Mar 14, 2018 - Clinical Fellow in Medicine, Harvard Medical School, 2015-Present. Education ... better, with health faci
Scott S. Lee Brigham and Women’s Hospital 75 Francis Street Boston, MA 02115
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Employment Resident in Internal Medicine (Primary Care Track), Brigham and Women’s Hospital, 2015-Present. References: Bill Taylor Brigham and Women’s Hospital [email protected]
Joel Katz Brigham and Women’s Hospital [email protected]
Clinical Fellow in Medicine, Harvard Medical School, 2015-Present.
Education Ph.D. Health Policy and Management, Harvard Graduate School of Arts and Sciences and Harvard Business School, 2015. Thesis Title: “Three Field Experiments on Incentives for Health Workers” References: Nava Ashraf London School of Economics [email protected]
Paul Farmer Harvard Medical School [email protected]
Michael Kremer Harvard University [email protected]
Rob Huckman Harvard Business School [email protected]
M.D. Harvard Medical School, 2015. M.P.A. Development Studies, Princeton University, Woodrow Wilson School of Public and International Affairs, 2006. M.Phil. Environment and Development, Highest Honors, University of Cambridge, 2004. A.B. Anthropology and Religion, summa cum laude, Certificate in African Studies, Harvard College, 2003.
Economics Publications and Work in Progress (* Denotes alphabetical authorship and equal contribution to work) Lee SS. “Intrinsic Incentives: A Field Experiment on Leveraging Intrinsic Motivation in Public Service Delivery,” January 2018, 1–44. (Job Market Paper) Although extrinsic and intrinsic motivation likely jointly explain the effort of many agents engaged in public service delivery, canonical models of incentives in firms focus on the former. In the context of a rural health worker program in India, I develop and test a novel
Scott S. Lee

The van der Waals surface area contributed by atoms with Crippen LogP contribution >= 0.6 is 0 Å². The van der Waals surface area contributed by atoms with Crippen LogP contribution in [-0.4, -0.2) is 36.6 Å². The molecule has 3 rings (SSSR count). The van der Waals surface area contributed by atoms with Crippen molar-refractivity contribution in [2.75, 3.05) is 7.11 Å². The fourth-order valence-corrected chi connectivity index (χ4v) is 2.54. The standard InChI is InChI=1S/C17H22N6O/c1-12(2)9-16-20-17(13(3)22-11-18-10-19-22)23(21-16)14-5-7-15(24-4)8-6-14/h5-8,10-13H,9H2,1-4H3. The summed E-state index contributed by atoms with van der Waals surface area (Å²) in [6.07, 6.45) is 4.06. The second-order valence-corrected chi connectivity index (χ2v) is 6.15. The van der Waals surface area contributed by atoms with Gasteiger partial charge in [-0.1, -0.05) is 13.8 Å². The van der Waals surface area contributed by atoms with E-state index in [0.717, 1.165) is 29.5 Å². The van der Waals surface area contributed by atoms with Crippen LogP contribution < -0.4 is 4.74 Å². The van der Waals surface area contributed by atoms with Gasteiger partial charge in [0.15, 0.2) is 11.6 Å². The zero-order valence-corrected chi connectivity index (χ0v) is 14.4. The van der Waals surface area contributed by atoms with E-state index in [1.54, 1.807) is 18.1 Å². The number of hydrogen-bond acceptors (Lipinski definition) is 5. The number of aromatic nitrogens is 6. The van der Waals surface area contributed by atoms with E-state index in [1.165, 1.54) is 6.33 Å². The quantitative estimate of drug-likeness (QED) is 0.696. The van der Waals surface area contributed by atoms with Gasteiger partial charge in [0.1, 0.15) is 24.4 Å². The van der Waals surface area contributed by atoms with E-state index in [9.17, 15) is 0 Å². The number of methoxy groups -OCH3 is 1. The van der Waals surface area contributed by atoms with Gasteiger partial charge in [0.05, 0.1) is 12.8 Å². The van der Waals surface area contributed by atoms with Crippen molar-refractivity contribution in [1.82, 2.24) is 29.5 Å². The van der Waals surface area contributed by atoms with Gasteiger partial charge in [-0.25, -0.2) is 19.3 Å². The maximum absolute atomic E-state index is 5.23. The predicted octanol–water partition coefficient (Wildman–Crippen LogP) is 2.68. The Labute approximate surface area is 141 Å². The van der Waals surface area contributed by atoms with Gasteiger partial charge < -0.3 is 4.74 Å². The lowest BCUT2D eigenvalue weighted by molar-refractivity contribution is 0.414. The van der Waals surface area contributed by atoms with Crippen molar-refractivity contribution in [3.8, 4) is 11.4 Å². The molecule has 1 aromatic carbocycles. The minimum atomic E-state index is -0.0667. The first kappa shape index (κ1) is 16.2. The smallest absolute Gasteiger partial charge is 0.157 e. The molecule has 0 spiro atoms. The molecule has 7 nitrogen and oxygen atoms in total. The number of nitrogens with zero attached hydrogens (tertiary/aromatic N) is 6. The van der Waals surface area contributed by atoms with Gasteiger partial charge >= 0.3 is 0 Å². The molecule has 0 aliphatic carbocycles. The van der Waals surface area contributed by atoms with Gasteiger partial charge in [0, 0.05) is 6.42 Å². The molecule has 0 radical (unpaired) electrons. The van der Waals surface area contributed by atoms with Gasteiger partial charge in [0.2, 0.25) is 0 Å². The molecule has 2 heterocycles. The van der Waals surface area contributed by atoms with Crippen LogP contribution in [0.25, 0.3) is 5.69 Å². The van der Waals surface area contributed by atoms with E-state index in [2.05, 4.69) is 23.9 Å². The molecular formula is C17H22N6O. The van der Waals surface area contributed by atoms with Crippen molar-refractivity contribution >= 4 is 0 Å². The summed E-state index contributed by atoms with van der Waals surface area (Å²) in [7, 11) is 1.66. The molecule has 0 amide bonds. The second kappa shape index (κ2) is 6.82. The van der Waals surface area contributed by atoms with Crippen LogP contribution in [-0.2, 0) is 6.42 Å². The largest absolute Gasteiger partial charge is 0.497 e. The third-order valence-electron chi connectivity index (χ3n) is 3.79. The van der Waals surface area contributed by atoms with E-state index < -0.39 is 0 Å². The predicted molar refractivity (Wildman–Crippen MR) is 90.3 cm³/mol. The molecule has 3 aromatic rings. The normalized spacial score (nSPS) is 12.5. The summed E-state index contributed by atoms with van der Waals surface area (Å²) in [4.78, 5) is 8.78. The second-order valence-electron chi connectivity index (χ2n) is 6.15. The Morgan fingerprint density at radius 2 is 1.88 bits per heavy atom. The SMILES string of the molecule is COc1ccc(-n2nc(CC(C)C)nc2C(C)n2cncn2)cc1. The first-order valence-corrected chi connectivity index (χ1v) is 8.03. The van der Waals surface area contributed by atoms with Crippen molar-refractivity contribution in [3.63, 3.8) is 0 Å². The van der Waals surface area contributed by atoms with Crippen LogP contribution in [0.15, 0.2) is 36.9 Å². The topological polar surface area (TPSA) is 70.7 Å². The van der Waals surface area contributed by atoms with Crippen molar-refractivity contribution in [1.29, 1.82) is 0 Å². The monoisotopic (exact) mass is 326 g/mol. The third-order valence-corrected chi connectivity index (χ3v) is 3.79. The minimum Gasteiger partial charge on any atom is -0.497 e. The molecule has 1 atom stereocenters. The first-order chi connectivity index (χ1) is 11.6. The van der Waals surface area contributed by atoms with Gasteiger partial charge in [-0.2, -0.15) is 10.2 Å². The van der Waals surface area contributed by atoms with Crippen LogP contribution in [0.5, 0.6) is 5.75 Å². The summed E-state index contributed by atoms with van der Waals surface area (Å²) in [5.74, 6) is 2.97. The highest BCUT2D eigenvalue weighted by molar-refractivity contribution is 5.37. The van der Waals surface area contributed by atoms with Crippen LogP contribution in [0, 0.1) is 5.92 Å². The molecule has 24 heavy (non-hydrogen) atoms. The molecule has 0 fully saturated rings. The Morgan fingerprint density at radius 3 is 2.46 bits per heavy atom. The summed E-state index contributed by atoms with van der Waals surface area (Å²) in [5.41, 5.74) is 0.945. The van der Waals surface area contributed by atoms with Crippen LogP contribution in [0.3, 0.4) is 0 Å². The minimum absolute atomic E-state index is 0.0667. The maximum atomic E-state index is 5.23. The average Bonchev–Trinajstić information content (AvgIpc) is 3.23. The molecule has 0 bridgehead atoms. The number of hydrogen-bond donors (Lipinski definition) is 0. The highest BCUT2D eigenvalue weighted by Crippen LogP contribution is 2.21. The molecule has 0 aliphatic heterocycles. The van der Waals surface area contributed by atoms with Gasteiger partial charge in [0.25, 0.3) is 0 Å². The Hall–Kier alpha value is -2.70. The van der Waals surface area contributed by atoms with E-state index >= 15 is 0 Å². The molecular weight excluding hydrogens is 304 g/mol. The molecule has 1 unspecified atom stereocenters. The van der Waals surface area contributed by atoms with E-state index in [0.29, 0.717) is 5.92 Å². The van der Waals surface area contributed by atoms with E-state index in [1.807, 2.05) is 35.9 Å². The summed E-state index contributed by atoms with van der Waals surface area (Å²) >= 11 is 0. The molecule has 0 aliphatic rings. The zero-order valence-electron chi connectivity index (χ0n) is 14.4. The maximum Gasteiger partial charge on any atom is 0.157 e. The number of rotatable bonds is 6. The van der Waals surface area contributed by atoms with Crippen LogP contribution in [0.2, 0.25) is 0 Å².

mobile phone app designed to increase agents’ intrinsic returns to effort. At one year of follow-up, the self-tracking app leads to a 24% increase in performance as measured by the main job task (home visits). Moreover, the app is most effective when it leverages pre-existing intrinsic motivation: it produces a 41% increase in performance in the top tercile of intrinsically motivated workers, but no improvement in the bottom tercile. This treatment effect persists over time for the most intrinsically motivated workers, whereas early improvements decay among the most extrinsically motivated workers. Supplementary evidence suggests that the treatment effect on performance is mediated primarily by making effort more intrinsically rewarding, and not by other mechanisms such as the provision of implicit extrinsic incentives. Despite these effects on worker performance, I find no effect on health outcomes. Ashraf N, Bandiera O, Lee SS. “Awards Unbundled: Evidence from a Natural Field Experiment,” Journal of Economic Behavior and Organization, 100 (April 2014): 44–63.* Organizations often use non-monetary awards to incentivize performance. Awards may affect behavior through several mechanisms: by conferring employer recognition, by enhancing social visibility, and by facilitating social comparison. In a nationwide health worker training program in Zambia, we design a field experiment to unbundle these mechanisms. We find that employer recognition and social visibility increase performance while social comparison reduces it, especially for low-ability trainees. These effects appear when treatments are announced and persist through training. The findings are consistent with a model of optimal expectations in which low-ability individuals exert low effort in order to avoid information about their relative ability. Ashraf N, Bandiera O, Lee SS. “Losing Prosociality in the Quest for Talent?: Sorting, Selection, and Productivity in the Delivery of Public Services” (Previously, “Do-Gooders and Go-Getters: Career Incentives, Selection, and Performance in Public Service Delivery”), March 2018. Working paper, 1– 59.* Incentives affect not only the effort of agents on the job, but also the selection of agents into the job. In health care, one particular dilemma is that lucrative financial incentives may attract workers whose goals are not aligned with the service mission of health care delivery. In conjunction with the Government of Zambia, we experimentally vary the salience of career benefits (i.e., opportunities for promotion) during a national recruitment drive for a newly created health worker position. In so doing, we provide the first experimental evidence on whether incentives for health care providers attract different agents and whether this selection affects performance. Totaling three years of follow-up, we measure outcomes over a six-month recruitment period, a twelve-month training period, and an eighteen-month deployment period. We find that advertising career incentives attracts health workers who have higher skills, are equally prosocial, are more likely to stay in the job, and perform better, with health facility and household survey data showing substantial improvements in an array of health outcomes. In rural settings, where health worker shortages are often a binding constraint, providing career opportunities—and advertising these at the recruitment stage—may be an effective strategy for improving health care delivery. Impact of worker autonomy and empowerment on heath worker performance in Zambia (field experiment), with Nava Ashraf and Oriana Bandiera. Impact of a community-based early childhood development mobile phone application on child health and development in rural Kenya (field experiment).